Seminar Topics

IEEE Seminar Topics

Wireless Video Service in CDMA Systems

Published on Aug 15, 2016


Video services are becoming an integral part of future communication systems. Especially for the upcoming 3G-CDMA system wireless networks such as UMTS, video may very well turn out to be the key value addition that achieves the required return of investment.

While previous generations of wireless communication systems were primarily designed and used for voice services, next generation systems have to support a broad range of applications in a wide variety of settings. The early market stages were characterized by the needs of early adopters, mostly for professional use. As the market matures from the early adopters to normal users, new services will be demanded. These demands will likely converge toward the demands that exist for wired telecommunications services.

Market research finds that mobile commerce for 3G wireless systems and beyond will be dominated by basic human communication such as messaging, voice, and video communication [1]. Because of its typically large bandwidth requirements, video communication (as opposed to the lower rate voice and the elastic e-mail) is expected to emerge as the dominant type of service in 3G/4G wireless systems. Video services obth real-time services and streaming services are gaining a lot of importance and applications in CDMA systems.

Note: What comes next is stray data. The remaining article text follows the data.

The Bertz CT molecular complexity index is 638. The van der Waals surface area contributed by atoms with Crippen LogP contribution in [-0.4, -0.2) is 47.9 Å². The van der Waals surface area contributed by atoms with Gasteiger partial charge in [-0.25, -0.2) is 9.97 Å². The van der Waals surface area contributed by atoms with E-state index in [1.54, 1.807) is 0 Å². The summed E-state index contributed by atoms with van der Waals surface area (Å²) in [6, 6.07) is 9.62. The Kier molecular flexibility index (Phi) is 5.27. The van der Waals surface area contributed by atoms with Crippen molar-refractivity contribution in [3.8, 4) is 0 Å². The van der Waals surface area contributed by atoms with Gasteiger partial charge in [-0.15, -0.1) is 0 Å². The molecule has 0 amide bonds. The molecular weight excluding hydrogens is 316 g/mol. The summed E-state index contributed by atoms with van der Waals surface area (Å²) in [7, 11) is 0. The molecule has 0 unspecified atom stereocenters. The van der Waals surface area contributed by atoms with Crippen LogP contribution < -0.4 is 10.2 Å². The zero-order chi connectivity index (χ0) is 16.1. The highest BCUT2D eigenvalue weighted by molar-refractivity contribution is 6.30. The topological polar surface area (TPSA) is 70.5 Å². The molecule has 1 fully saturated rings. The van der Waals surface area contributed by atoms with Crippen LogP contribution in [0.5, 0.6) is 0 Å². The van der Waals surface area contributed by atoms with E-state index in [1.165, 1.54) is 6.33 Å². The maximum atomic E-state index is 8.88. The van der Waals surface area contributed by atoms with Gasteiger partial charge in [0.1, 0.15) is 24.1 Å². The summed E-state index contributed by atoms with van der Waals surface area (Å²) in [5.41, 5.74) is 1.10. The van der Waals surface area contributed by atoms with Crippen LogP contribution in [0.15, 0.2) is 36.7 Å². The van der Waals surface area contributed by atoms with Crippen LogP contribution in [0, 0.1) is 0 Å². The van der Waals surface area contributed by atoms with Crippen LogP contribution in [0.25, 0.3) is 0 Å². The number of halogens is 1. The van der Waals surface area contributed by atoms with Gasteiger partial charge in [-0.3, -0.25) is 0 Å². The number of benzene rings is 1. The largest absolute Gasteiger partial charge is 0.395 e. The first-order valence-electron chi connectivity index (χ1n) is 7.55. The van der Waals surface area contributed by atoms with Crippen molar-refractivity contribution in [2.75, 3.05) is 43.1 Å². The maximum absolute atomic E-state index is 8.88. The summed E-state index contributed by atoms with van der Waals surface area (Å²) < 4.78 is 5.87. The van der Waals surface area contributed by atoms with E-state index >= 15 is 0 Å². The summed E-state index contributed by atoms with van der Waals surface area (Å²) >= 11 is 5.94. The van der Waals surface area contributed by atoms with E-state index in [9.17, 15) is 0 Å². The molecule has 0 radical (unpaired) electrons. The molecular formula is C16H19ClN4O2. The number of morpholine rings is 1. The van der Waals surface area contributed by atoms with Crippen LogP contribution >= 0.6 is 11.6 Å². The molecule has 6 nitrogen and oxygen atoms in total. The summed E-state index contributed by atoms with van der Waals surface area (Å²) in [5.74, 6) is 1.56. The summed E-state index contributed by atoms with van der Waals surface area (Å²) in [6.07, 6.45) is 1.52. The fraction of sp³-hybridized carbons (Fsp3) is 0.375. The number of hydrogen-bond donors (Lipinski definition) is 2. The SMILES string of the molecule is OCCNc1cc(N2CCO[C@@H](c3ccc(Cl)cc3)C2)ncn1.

There are three ways to spread the bandwidth of the signal:

• Frequency hopping. The signal is rapidly switched between different frequencies within the hopping bandwidth pseudo-randomly, and the receiver knows beforehand where to find the signal at any given time.

• Time hopping. The signal is transmitted in short bursts pseudo-randomly, and the receiver knows beforehand when to expect the burst.

• Direct sequence. The digital data is directly coded at a much higher frequency. The code is generated pseudo-randomly, the receiver knows how to generate the same code, and correlates the received signal with that code to extract the data.

These direct sequence spread spectrum signals can be digitized voice, ISDN channels, modem data, etc.

Why real-time video Traffic is difficult to handle

 Video Requires Extremely Large Bitrate

– Large Bandwidth Requirement for Video Sources vs. Limited Resources of Wireless Networks.

– High Compression Ratio Bitstreams Extremely Sensitive to Channel Errors and Network Impairments.

– Stringent Latency Requirements.

 Compressed Video Requires Error Protection

– Most Existing Video Compression Standards Originally Not Designed for Lossy Channels.

– Appropriate Error Protection Schemes: an Important Research Topic.

Video Streaming over CDMA-Based Wireless Networks

In video streaming services, the playout begins when the queue length of the receiver buffer is above a threshold. This threshold must be large to reduce the buffer underflow probability and absorb the bit rate variations caused by the wireless channel. On the other hand, it is important to reduce this threshold in order to reduce the initial playout delay and also the size of the receiver buffer.